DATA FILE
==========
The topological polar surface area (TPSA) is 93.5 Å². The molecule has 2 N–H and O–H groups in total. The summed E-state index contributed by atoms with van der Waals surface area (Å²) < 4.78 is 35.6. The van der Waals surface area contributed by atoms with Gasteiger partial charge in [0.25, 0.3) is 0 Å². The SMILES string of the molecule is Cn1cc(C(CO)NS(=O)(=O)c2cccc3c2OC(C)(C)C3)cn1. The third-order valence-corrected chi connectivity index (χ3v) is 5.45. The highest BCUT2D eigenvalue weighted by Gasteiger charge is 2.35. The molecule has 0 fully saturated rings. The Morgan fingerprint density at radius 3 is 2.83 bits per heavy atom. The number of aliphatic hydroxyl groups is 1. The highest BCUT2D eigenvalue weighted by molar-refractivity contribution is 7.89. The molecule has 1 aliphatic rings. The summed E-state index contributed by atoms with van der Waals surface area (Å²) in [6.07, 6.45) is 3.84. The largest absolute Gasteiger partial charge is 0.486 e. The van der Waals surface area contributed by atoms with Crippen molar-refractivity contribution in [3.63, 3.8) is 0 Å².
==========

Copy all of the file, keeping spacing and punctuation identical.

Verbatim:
The topological polar surface area (TPSA) is 93.5 Å². The molecule has 2 N–H and O–H groups in total. The summed E-state index contributed by atoms with van der Waals surface area (Å²) < 4.78 is 35.6. The van der Waals surface area contributed by atoms with Gasteiger partial charge in [0.25, 0.3) is 0 Å². The SMILES string of the molecule is Cn1cc(C(CO)NS(=O)(=O)c2cccc3c2OC(C)(C)C3)cn1. The third-order valence-corrected chi connectivity index (χ3v) is 5.45. The highest BCUT2D eigenvalue weighted by Gasteiger charge is 2.35. The molecule has 0 fully saturated rings. The Morgan fingerprint density at radius 3 is 2.83 bits per heavy atom. The number of aliphatic hydroxyl groups is 1. The highest BCUT2D eigenvalue weighted by molar-refractivity contribution is 7.89. The molecule has 1 aliphatic rings. The summed E-state index contributed by atoms with van der Waals surface area (Å²) in [6.07, 6.45) is 3.84. The largest absolute Gasteiger partial charge is 0.486 e. The van der Waals surface area contributed by atoms with Crippen molar-refractivity contribution in [3.63, 3.8) is 0 Å².